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Offering A Little Good-Natured Push Back on Behalf of Waco and Baylor

by Carson T. Clark on October 13, 2012

Two years ago I moved to Waco, Texas for my wife’s Master’s program at Baylor University. The whole experience has been somewhat surreal because my dad is a native Wacoan, as a kid I regularly visited my grandparents here, and they’re buried in a cemetery that’s only a block from my apartment. There’s a strange Lion King/Circle of Life dynamic.11.To this day I’ll be driving around town and regularly have déjà vu. Whether or not there’s some sort of deeper meaning with God’s providence, I never expected to be living here. That having been said, Waco is my present home and it’s with complete sincerity that I report that there’s no where I’d rather be living. That’s why I feel the need to offer a little good-natured push back to those who flippantly dismiss the community and minimize the university’s significance.

All me to be candid. There’s a consistent pattern of prejudice, condescension, and dismissal of both town and university. When it comes to Waco, even the most congenial people tend to suddenly behave like complete… brats.22.That’s the nicest possible adjective I could come up with. It’s bizarre and irritating as heck. Those from outside Texas jokingly laugh about David Koresh and the Branch Davidians. In doing so they continually project a presumption of cultishness upon the entire community. Likewise, those from Texas think of Waco as a podunk, backwater town nestled immediately between two bastions of civilization.33.i.e. Dallas-Fort Worth and Austin. The running joke is that Waco is the largest bathroom break in all of Texas. Put these two together and people just have a plain and simple bad attitude about all things Waco. Result? They ignorantly dismiss both the community and the university.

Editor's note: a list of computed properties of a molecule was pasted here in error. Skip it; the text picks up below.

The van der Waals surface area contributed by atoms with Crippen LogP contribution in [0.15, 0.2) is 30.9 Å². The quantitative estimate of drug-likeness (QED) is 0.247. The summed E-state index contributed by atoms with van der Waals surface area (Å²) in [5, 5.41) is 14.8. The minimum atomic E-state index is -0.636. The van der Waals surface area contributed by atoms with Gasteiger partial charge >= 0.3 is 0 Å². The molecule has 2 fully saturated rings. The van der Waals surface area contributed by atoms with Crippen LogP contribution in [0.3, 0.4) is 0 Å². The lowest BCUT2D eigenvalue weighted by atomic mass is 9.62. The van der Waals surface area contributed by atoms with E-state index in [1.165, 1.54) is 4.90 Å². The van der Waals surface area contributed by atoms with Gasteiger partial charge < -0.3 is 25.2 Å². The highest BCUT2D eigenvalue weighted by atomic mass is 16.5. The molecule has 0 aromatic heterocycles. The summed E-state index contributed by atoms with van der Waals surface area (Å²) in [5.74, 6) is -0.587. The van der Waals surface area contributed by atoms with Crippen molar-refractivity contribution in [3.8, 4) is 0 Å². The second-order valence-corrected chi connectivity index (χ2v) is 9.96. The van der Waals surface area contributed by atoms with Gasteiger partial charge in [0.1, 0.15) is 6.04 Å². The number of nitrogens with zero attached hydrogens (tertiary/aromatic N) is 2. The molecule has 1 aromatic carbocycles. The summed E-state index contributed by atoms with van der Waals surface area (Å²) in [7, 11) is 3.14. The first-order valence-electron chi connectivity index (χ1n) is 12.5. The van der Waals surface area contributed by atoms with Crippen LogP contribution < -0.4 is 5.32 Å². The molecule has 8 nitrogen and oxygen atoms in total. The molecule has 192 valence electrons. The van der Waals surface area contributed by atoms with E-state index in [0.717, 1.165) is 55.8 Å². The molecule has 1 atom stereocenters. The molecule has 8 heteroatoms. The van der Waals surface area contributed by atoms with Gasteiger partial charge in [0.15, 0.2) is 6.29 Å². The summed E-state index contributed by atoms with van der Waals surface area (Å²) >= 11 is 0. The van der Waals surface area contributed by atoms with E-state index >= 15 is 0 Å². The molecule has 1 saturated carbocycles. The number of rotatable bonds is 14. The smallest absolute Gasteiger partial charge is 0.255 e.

So why do I want to live here? Off the top of my head, here are five reasons:

  1. Because I’m in love with Baylor. More on that in a moment.
  2. Because it’s not homogeneous. It’s a diverse place–racially, socio-economically, etc.
  3. Because of its size. It has many conveniences of a metropolitan area without the headaches.44. There’s roughly 220K people when you include the adjacent towns that have grown together. So, for example, you get restaurants, stores, sporting events, and so on yet there’s rarely any traffic congestion.
  4. Because of Cameron Park. It’s a 416-acre park that includes hiking trails, limestone bluffs, etc.
  5. Because it’s improving. It’s exciting to see the downtown renewal, new farmers market, etc.

Back to Baylor. Christians who think it just another run of the mill university have utterly missed its strategic value. No doubt there are many institutions that are far bigger, but none is more important to the evangelical community. Baylor is the sole evangelical research university in the world.55.Even if it doesn’t publicly self-identify with the adjective evangelical because of the term’s obvious, unfortunate baggage. It has no peers. Baylor wields a powerful, growing, and largely healthy influence upon the broader evangelical sub-culture–paralleling the role of institutions like Notre Dame for Catholics and BYU for Mormons. For example, no other institution in the world so consistently draws acclaimed evangelical speakers as N.T. Wright, Mark Noll, and James Davison Hunter.66.Likewise, because of its sound reputation it’s consistently able to draw non-evangelical Protestants like Stanley Hauerwas. If one wants to influence the next generation of evangelical scholars, clergy, and laity as I do, this is the place to be.